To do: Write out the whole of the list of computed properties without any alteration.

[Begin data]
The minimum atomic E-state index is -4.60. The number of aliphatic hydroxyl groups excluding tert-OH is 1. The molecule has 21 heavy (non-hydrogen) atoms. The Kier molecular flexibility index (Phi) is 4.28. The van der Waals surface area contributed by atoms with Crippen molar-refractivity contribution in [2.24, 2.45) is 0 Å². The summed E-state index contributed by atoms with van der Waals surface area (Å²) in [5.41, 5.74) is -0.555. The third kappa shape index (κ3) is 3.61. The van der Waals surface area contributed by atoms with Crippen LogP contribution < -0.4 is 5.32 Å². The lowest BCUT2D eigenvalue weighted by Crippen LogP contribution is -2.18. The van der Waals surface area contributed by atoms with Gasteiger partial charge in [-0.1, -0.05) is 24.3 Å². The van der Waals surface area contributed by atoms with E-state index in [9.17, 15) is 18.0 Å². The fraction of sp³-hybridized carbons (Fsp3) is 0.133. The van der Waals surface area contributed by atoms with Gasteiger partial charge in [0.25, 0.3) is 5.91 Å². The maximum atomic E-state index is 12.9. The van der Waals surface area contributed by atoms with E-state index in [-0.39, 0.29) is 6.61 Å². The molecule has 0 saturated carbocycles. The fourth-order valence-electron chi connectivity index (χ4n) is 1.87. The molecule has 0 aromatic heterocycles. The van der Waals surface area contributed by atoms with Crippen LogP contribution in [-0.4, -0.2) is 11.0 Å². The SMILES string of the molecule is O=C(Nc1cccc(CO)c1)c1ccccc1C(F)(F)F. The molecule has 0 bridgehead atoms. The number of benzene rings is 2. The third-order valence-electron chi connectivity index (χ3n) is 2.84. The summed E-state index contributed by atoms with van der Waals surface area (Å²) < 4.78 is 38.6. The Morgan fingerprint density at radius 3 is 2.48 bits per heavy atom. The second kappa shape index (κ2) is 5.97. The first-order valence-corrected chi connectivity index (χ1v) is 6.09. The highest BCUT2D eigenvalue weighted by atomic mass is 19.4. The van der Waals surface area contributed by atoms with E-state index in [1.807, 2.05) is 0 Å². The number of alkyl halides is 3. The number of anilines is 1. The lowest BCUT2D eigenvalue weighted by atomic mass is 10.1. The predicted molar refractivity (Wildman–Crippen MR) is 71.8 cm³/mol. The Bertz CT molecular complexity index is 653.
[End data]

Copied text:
The minimum atomic E-state index is -4.60. The number of aliphatic hydroxyl groups excluding tert-OH is 1. The molecule has 21 heavy (non-hydrogen) atoms. The Kier molecular flexibility index (Phi) is 4.28. The van der Waals surface area contributed by atoms with Crippen molar-refractivity contribution in [2.24, 2.45) is 0 Å². The summed E-state index contributed by atoms with van der Waals surface area (Å²) in [5.41, 5.74) is -0.555. The third kappa shape index (κ3) is 3.61. The van der Waals surface area contributed by atoms with Crippen LogP contribution < -0.4 is 5.32 Å². The lowest BCUT2D eigenvalue weighted by Crippen LogP contribution is -2.18. The van der Waals surface area contributed by atoms with Gasteiger partial charge in [-0.1, -0.05) is 24.3 Å². The van der Waals surface area contributed by atoms with E-state index in [9.17, 15) is 18.0 Å². The fraction of sp³-hybridized carbons (Fsp3) is 0.133. The van der Waals surface area contributed by atoms with Gasteiger partial charge in [0.25, 0.3) is 5.91 Å². The maximum atomic E-state index is 12.9. The van der Waals surface area contributed by atoms with E-state index in [-0.39, 0.29) is 6.61 Å². The molecule has 0 saturated carbocycles. The fourth-order valence-electron chi connectivity index (χ4n) is 1.87. The molecule has 0 aromatic heterocycles. The van der Waals surface area contributed by atoms with Crippen LogP contribution in [-0.4, -0.2) is 11.0 Å². The SMILES string of the molecule is O=C(Nc1cccc(CO)c1)c1ccccc1C(F)(F)F. The molecule has 0 bridgehead atoms. The number of benzene rings is 2. The third-order valence-electron chi connectivity index (χ3n) is 2.84. The summed E-state index contributed by atoms with van der Waals surface area (Å²) < 4.78 is 38.6. The Morgan fingerprint density at radius 3 is 2.48 bits per heavy atom. The second kappa shape index (κ2) is 5.97. The first-order valence-corrected chi connectivity index (χ1v) is 6.09. The highest BCUT2D eigenvalue weighted by atomic mass is 19.4. The van der Waals surface area contributed by atoms with E-state index in [1.807, 2.05) is 0 Å². The number of alkyl halides is 3. The number of anilines is 1. The lowest BCUT2D eigenvalue weighted by atomic mass is 10.1. The predicted molar refractivity (Wildman–Crippen MR) is 71.8 cm³/mol. The Bertz CT molecular complexity index is 653.